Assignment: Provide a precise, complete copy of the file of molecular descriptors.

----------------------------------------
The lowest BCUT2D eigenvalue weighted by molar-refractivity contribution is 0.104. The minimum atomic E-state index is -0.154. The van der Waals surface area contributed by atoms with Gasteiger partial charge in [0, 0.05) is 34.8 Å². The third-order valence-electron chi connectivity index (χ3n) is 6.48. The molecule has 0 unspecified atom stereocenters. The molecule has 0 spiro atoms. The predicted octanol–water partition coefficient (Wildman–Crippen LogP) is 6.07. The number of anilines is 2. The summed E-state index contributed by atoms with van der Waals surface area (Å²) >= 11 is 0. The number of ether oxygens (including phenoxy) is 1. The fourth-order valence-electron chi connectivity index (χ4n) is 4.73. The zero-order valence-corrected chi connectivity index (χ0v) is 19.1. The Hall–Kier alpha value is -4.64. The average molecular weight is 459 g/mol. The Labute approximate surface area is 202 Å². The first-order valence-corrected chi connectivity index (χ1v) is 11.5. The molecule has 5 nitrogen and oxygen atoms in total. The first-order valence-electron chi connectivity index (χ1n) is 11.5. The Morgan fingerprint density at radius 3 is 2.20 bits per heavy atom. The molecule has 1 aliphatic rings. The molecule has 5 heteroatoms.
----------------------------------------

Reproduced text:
The lowest BCUT2D eigenvalue weighted by molar-refractivity contribution is 0.104. The minimum atomic E-state index is -0.154. The van der Waals surface area contributed by atoms with Gasteiger partial charge in [0, 0.05) is 34.8 Å². The third-order valence-electron chi connectivity index (χ3n) is 6.48. The molecule has 0 unspecified atom stereocenters. The molecule has 0 spiro atoms. The predicted octanol–water partition coefficient (Wildman–Crippen LogP) is 6.07. The number of anilines is 2. The summed E-state index contributed by atoms with van der Waals surface area (Å²) >= 11 is 0. The number of ether oxygens (including phenoxy) is 1. The fourth-order valence-electron chi connectivity index (χ4n) is 4.73. The zero-order valence-corrected chi connectivity index (χ0v) is 19.1. The Hall–Kier alpha value is -4.64. The average molecular weight is 459 g/mol. The Labute approximate surface area is 202 Å². The first-order valence-corrected chi connectivity index (χ1v) is 11.5. The molecule has 5 nitrogen and oxygen atoms in total. The first-order valence-electron chi connectivity index (χ1n) is 11.5. The Morgan fingerprint density at radius 3 is 2.20 bits per heavy atom. The molecule has 1 aliphatic rings. The molecule has 5 heteroatoms.